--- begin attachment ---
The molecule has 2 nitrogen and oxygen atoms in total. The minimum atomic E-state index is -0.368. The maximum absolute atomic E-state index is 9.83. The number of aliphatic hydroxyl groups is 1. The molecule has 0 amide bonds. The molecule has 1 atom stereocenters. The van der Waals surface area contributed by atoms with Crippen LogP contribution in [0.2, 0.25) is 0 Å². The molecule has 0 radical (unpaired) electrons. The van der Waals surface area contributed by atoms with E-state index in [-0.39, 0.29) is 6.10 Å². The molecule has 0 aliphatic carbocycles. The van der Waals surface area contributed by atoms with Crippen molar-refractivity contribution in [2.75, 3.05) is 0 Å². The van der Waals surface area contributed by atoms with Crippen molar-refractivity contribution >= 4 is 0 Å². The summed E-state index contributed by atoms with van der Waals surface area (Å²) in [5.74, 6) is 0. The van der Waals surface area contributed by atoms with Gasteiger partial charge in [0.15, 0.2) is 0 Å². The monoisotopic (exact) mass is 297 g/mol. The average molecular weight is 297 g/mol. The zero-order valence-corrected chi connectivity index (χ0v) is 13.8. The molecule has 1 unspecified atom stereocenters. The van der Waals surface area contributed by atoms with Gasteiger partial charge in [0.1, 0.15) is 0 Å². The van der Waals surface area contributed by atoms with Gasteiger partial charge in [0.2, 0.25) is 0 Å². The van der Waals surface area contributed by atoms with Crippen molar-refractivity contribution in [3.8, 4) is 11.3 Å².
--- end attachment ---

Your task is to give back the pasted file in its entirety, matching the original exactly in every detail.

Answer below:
The molecule has 2 nitrogen and oxygen atoms in total. The minimum atomic E-state index is -0.368. The maximum absolute atomic E-state index is 9.83. The number of aliphatic hydroxyl groups is 1. The molecule has 0 amide bonds. The molecule has 1 atom stereocenters. The van der Waals surface area contributed by atoms with Crippen LogP contribution in [0.2, 0.25) is 0 Å². The molecule has 0 radical (unpaired) electrons. The van der Waals surface area contributed by atoms with E-state index in [-0.39, 0.29) is 6.10 Å². The molecule has 0 aliphatic carbocycles. The van der Waals surface area contributed by atoms with Crippen molar-refractivity contribution in [2.75, 3.05) is 0 Å². The van der Waals surface area contributed by atoms with Crippen molar-refractivity contribution >= 4 is 0 Å². The summed E-state index contributed by atoms with van der Waals surface area (Å²) in [5.74, 6) is 0. The van der Waals surface area contributed by atoms with Gasteiger partial charge in [0.15, 0.2) is 0 Å². The monoisotopic (exact) mass is 297 g/mol. The average molecular weight is 297 g/mol. The zero-order valence-corrected chi connectivity index (χ0v) is 13.8. The molecule has 1 unspecified atom stereocenters. The van der Waals surface area contributed by atoms with Gasteiger partial charge in [0.1, 0.15) is 0 Å². The van der Waals surface area contributed by atoms with Gasteiger partial charge in [0.2, 0.25) is 0 Å². The van der Waals surface area contributed by atoms with Crippen molar-refractivity contribution in [3.8, 4) is 11.3 Å².